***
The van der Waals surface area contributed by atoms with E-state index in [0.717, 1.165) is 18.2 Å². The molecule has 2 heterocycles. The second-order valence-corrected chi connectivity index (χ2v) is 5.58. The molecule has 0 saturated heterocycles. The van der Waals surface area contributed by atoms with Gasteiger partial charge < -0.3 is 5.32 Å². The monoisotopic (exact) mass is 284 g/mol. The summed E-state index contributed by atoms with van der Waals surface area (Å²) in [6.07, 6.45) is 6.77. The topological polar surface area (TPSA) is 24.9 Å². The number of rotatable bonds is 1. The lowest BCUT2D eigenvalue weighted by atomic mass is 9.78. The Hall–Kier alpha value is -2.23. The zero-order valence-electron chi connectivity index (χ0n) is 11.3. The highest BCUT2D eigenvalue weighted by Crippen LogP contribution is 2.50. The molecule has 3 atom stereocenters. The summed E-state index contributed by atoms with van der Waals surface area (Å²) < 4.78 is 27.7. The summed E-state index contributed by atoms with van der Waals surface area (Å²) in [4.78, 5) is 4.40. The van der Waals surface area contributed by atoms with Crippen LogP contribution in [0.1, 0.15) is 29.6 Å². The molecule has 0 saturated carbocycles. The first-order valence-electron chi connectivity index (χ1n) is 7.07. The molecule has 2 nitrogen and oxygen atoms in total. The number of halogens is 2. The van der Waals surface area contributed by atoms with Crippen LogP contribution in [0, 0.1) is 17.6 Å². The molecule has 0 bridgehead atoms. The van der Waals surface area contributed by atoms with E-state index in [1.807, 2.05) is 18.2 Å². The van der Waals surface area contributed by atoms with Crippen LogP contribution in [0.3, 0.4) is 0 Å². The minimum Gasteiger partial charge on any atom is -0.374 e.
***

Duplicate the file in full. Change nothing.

The van der Waals surface area contributed by atoms with E-state index in [0.717, 1.165) is 18.2 Å². The molecule has 2 heterocycles. The second-order valence-corrected chi connectivity index (χ2v) is 5.58. The molecule has 0 saturated heterocycles. The van der Waals surface area contributed by atoms with Gasteiger partial charge < -0.3 is 5.32 Å². The monoisotopic (exact) mass is 284 g/mol. The summed E-state index contributed by atoms with van der Waals surface area (Å²) in [6.07, 6.45) is 6.77. The topological polar surface area (TPSA) is 24.9 Å². The number of rotatable bonds is 1. The lowest BCUT2D eigenvalue weighted by atomic mass is 9.78. The Hall–Kier alpha value is -2.23. The zero-order valence-electron chi connectivity index (χ0n) is 11.3. The highest BCUT2D eigenvalue weighted by Crippen LogP contribution is 2.50. The molecule has 3 atom stereocenters. The summed E-state index contributed by atoms with van der Waals surface area (Å²) < 4.78 is 27.7. The summed E-state index contributed by atoms with van der Waals surface area (Å²) in [4.78, 5) is 4.40. The van der Waals surface area contributed by atoms with Crippen LogP contribution in [0.1, 0.15) is 29.6 Å². The molecule has 0 saturated carbocycles. The first-order valence-electron chi connectivity index (χ1n) is 7.07. The molecule has 2 nitrogen and oxygen atoms in total. The number of halogens is 2. The van der Waals surface area contributed by atoms with Crippen LogP contribution in [0, 0.1) is 17.6 Å². The molecule has 0 bridgehead atoms. The van der Waals surface area contributed by atoms with E-state index in [1.807, 2.05) is 18.2 Å². The van der Waals surface area contributed by atoms with Crippen LogP contribution in [0.3, 0.4) is 0 Å². The minimum Gasteiger partial charge on any atom is -0.374 e.